Dogs Rescued from South Korean Meat Farm to Find Safe Haven at Humane Society of Tampa Bay
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UPDATE (February 23, 2019): We organized a gathering for the pups’ second birthday. Each pup had a different adopter and we got them together for a group photo. This was the second official gathering of the siblings, but only the first time every pup could attend!
*Photos and blog courtesy of AGoldPhoto Pet Photography
UPDATE (March 6, 2017): All but three of the Korean pups have been adopted and their smitten parents are sending us great photos and even better reports of their progress. Bambi, Billy, Banjo, Annie, Reggie, Harriet, and Adele are doing well and making steps towards being happy, healthy, NORMAL pups.
UPDATE (February 15, 2017): BIG NEWS! Korean Dog Meat Farm survivors Billy, Banjo, Bambi, Alphie, Jenna and Zoe will be available for adoption THIS FRIDAY, FEBRUARY 17! If you are interested in adopting you MUST come to the shelter and adoptions are considered on a first-come, first-served basis (no holds, no online or phone adoptions). Please note that the Korean dogs have specific needs and require a level of care that may be too much for some families. Our job is to find the right fit for not only the dogs, but also the humans, and adoptions are approved or denied at the discretion of our trained staff. If you are unable to adopt one of these dogs we hope you will consider one of our good ol’ American dogs, cats, or pocket pets who are equally important, special, and longing to go home. All adoptable pets are viewable HERE.
UPDATE (February 13, 2017): THE FIRST KOREAN DOG ADOPTIONS! We are so excited to announce that Lucy and Reggie went home yesterday. The adopters, a staff member and a volunteer, had formed bonds with the pups and are committed to the training and care they will need to thrive. Lucy and Reggie adjusted to life outside of the meat farm most quickly of the 14 rescues and we are confident that their lives will be fantastic! Their friends who are still with us will become available on different dates as they individually reach the ability to transition into a home. Keep your eye on our website (updated every night by 9) to see when they become available.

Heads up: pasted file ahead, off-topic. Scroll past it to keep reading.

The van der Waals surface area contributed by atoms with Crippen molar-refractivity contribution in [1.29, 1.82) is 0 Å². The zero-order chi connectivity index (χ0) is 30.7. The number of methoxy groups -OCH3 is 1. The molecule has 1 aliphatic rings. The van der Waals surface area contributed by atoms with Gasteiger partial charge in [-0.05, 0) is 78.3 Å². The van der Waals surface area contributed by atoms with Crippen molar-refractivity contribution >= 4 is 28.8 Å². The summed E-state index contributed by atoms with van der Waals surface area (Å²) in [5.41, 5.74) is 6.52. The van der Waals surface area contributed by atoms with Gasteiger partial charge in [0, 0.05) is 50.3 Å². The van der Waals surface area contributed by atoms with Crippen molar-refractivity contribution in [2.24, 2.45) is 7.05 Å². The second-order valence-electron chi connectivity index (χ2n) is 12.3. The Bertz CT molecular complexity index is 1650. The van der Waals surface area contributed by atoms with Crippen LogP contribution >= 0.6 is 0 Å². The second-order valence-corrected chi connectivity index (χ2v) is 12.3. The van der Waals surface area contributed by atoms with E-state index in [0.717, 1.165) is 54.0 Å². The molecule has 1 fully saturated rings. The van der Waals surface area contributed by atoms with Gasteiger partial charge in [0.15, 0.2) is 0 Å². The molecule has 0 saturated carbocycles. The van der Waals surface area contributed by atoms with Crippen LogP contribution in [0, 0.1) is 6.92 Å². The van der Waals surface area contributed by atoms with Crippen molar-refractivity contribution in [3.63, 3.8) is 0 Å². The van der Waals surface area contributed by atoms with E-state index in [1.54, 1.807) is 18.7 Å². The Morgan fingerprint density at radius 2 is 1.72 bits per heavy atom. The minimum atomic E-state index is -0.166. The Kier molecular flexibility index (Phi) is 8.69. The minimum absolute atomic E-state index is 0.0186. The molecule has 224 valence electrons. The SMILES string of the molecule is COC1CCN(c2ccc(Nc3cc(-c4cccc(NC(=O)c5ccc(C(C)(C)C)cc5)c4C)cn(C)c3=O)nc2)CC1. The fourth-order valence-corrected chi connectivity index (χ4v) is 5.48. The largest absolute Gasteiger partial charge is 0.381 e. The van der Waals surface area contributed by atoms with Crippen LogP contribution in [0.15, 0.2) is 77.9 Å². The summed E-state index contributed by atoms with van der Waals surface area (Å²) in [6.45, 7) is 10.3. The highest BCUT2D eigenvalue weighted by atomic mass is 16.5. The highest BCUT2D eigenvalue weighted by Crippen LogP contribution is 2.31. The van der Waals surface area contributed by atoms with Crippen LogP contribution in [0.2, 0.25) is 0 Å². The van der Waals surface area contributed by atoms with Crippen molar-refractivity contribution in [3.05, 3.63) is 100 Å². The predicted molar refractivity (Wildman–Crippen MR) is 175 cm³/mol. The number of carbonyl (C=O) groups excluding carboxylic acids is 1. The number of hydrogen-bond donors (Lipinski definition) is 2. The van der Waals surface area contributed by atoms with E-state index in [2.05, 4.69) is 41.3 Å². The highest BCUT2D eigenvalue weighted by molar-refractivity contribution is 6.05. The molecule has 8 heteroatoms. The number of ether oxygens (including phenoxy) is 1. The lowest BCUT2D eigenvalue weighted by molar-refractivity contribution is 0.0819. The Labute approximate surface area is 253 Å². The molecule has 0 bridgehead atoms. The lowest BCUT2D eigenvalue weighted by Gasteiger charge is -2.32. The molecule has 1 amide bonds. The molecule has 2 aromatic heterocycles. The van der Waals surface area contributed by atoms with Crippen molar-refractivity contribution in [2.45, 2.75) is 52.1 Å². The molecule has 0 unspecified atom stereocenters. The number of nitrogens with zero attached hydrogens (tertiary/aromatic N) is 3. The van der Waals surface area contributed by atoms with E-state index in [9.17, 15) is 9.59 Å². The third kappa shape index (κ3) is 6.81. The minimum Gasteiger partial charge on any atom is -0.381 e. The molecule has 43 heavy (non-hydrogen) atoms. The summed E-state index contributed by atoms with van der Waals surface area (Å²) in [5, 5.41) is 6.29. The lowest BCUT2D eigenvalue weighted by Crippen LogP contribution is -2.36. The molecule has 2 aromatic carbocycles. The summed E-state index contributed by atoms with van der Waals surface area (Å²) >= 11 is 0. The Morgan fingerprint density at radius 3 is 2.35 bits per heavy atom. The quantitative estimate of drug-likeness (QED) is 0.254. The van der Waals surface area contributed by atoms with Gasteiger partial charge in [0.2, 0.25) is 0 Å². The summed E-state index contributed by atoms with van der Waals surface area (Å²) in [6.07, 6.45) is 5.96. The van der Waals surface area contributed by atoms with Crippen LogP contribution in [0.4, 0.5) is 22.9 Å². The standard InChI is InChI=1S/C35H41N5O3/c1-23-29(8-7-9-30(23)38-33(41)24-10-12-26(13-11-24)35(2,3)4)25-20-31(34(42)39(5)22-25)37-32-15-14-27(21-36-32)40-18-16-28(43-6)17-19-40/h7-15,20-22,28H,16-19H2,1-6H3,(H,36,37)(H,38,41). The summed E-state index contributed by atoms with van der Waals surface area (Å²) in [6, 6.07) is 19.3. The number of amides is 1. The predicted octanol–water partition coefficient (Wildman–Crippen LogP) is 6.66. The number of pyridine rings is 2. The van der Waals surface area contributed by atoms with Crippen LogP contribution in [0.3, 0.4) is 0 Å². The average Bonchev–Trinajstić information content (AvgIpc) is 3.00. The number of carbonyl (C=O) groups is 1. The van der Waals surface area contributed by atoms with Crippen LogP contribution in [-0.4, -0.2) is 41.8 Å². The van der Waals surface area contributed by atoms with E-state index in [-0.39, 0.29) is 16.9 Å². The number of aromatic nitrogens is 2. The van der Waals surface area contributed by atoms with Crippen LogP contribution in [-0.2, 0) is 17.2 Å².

MEDIA: VIDEOS OF REGGIE
UPDATE (February 2, 2017): We love the story these photos tell. From “what is happening to me now?” to “who are you and what are you going to do to me?” to, finally, “Oh, hi! I know you! You are kind. You are my friend. Can we go play now?” Harry is one of the 14 dogs that came to our shelter after being rescued from a dog meat farm in Wonju, Korea. In 1 1/2 weeks he’s gone from staying in the back of his kennel to jumping up to greet us when we approach. from left: his first steps on “Florida soil” after his 8,000 mile journey; afraid to engage with staff and volunteers; relaxed, trusting, and ready to play
UPDATE (January 31, 2017): We are so excited to announce that Rosa had her babies! The five males and one female all appear to be healthy. Rosa is being a good momma but is still extremely stressed. In order to keep her calm, quiet, and feeling safe enough to mother, we are asking that she not have any visitors (including media) at this time. In about a week, we will place her in a foster home with her litter. Because she will not allow humans to approach her she will be placed with a foster parent experienced with the kind of rehabilitation and environment she requires. It will be at least 8 weeks before the puppies are ready for adoption and we are not taking any applications on them at this time. We will keep you updated about all of their progress. Welcome to the world, little ones. We’re so glad to have you safely here.
UPDATE (January 30, 2017): As if existence on a meat farm, an international journey, and a whole new environment weren’t stressful enough, we’ve discovered that our Rosa is pregnant. Completely shut down and beyond frightened, Rosa will not let anyone but our trainer near her. Her body language in the photos shows that she is trying to disappear into the wall. After noticing her belly he was finally able to touch her and confirm the pregnancy*. She is very far along and could give birth soon. We have moved her to a quiet kennel away from the hustle and bustle where she can nest and feel more safe. We are extremely grateful that she is not still stuck in a filthy, crowded cage where she’d give birth alone and that her puppies will now have a fighting chance. Looks like we’ll now have 14+ Korean pups in our care! We’ll keep you posted, please send good thoughts her way.
*Rosa also has a cherry eye condition which we will correct when she is spayed.
UPDATE (January 25, 2017): Even though our Korean pups are doing well and beginning to adjust, they are still suffering from the horror they endured. The video below shows Harriet falling asleep standing up because she doesn’t understand that she can use the bed provided for her. She is spending the day in our Volunteer Manager’s office to help socialize her and, don’t worry, she was shown gently how to lay down and rest. These dogs have been on an arduous journey and still have a long way to go, but we are hopeful that wagging tails and snuggley beds will become their norm.